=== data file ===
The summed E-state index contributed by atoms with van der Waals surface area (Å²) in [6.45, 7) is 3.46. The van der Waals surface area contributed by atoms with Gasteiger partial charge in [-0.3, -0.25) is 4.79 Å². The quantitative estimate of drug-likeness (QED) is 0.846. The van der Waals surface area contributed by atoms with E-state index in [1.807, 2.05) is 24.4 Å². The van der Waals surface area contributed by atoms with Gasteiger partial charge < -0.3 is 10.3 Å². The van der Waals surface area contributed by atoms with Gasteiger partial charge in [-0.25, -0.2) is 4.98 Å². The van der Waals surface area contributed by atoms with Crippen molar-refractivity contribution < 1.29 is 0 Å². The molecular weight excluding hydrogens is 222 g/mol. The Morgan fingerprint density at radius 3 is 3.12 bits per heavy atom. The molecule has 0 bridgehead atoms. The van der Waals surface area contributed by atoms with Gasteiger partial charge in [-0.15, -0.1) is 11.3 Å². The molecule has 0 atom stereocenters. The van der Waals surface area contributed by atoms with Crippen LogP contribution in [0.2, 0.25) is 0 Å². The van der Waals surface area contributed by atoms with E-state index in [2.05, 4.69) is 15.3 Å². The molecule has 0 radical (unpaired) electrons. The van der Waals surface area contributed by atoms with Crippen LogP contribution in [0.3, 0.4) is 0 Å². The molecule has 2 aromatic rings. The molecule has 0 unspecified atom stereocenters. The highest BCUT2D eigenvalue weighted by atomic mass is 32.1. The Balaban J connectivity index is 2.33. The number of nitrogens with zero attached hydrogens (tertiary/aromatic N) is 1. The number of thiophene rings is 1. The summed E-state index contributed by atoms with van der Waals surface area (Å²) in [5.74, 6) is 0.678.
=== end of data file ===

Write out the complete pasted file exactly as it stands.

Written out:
The summed E-state index contributed by atoms with van der Waals surface area (Å²) in [6.45, 7) is 3.46. The van der Waals surface area contributed by atoms with Gasteiger partial charge in [-0.3, -0.25) is 4.79 Å². The quantitative estimate of drug-likeness (QED) is 0.846. The van der Waals surface area contributed by atoms with E-state index in [1.807, 2.05) is 24.4 Å². The van der Waals surface area contributed by atoms with Gasteiger partial charge < -0.3 is 10.3 Å². The van der Waals surface area contributed by atoms with Gasteiger partial charge in [-0.25, -0.2) is 4.98 Å². The van der Waals surface area contributed by atoms with Crippen molar-refractivity contribution < 1.29 is 0 Å². The molecular weight excluding hydrogens is 222 g/mol. The Morgan fingerprint density at radius 3 is 3.12 bits per heavy atom. The molecule has 0 bridgehead atoms. The van der Waals surface area contributed by atoms with Gasteiger partial charge in [-0.15, -0.1) is 11.3 Å². The molecule has 0 atom stereocenters. The van der Waals surface area contributed by atoms with Crippen LogP contribution in [0.2, 0.25) is 0 Å². The van der Waals surface area contributed by atoms with E-state index in [2.05, 4.69) is 15.3 Å². The molecule has 0 radical (unpaired) electrons. The van der Waals surface area contributed by atoms with Crippen LogP contribution in [0.3, 0.4) is 0 Å². The molecule has 2 aromatic rings. The molecule has 0 unspecified atom stereocenters. The highest BCUT2D eigenvalue weighted by atomic mass is 32.1. The Balaban J connectivity index is 2.33. The number of nitrogens with zero attached hydrogens (tertiary/aromatic N) is 1. The number of thiophene rings is 1. The summed E-state index contributed by atoms with van der Waals surface area (Å²) in [5.74, 6) is 0.678.